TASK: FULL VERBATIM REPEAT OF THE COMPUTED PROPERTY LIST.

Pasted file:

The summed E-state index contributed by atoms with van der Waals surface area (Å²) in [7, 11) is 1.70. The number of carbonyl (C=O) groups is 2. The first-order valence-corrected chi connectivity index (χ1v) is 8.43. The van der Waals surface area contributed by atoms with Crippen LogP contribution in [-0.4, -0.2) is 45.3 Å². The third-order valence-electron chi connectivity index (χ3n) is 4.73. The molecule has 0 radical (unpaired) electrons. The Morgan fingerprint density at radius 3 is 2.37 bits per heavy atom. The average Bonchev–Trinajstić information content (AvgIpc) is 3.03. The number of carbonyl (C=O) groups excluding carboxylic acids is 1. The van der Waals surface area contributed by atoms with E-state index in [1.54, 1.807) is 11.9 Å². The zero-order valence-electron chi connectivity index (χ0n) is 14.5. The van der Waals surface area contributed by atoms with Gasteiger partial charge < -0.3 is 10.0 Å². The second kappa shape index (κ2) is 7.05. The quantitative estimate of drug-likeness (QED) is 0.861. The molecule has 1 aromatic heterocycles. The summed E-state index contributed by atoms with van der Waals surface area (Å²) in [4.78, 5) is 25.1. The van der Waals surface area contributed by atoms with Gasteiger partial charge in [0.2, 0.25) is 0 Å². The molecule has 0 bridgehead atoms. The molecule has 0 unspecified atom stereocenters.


The summed E-state index contributed by atoms with van der Waals surface area (Å²) in [7, 11) is 1.70. The number of carbonyl (C=O) groups is 2. The first-order valence-corrected chi connectivity index (χ1v) is 8.43. The van der Waals surface area contributed by atoms with Crippen LogP contribution in [-0.4, -0.2) is 45.3 Å². The third-order valence-electron chi connectivity index (χ3n) is 4.73. The molecule has 0 radical (unpaired) electrons. The Morgan fingerprint density at radius 3 is 2.37 bits per heavy atom. The average Bonchev–Trinajstić information content (AvgIpc) is 3.03. The number of carbonyl (C=O) groups excluding carboxylic acids is 1. The van der Waals surface area contributed by atoms with E-state index in [1.54, 1.807) is 11.9 Å². The zero-order valence-electron chi connectivity index (χ0n) is 14.5. The van der Waals surface area contributed by atoms with Gasteiger partial charge < -0.3 is 10.0 Å². The second kappa shape index (κ2) is 7.05. The quantitative estimate of drug-likeness (QED) is 0.861. The molecule has 1 aromatic heterocycles. The summed E-state index contributed by atoms with van der Waals surface area (Å²) in [4.78, 5) is 25.1. The van der Waals surface area contributed by atoms with Gasteiger partial charge in [0.2, 0.25) is 0 Å². The molecule has 0 bridgehead atoms. The molecule has 0 unspecified atom stereocenters.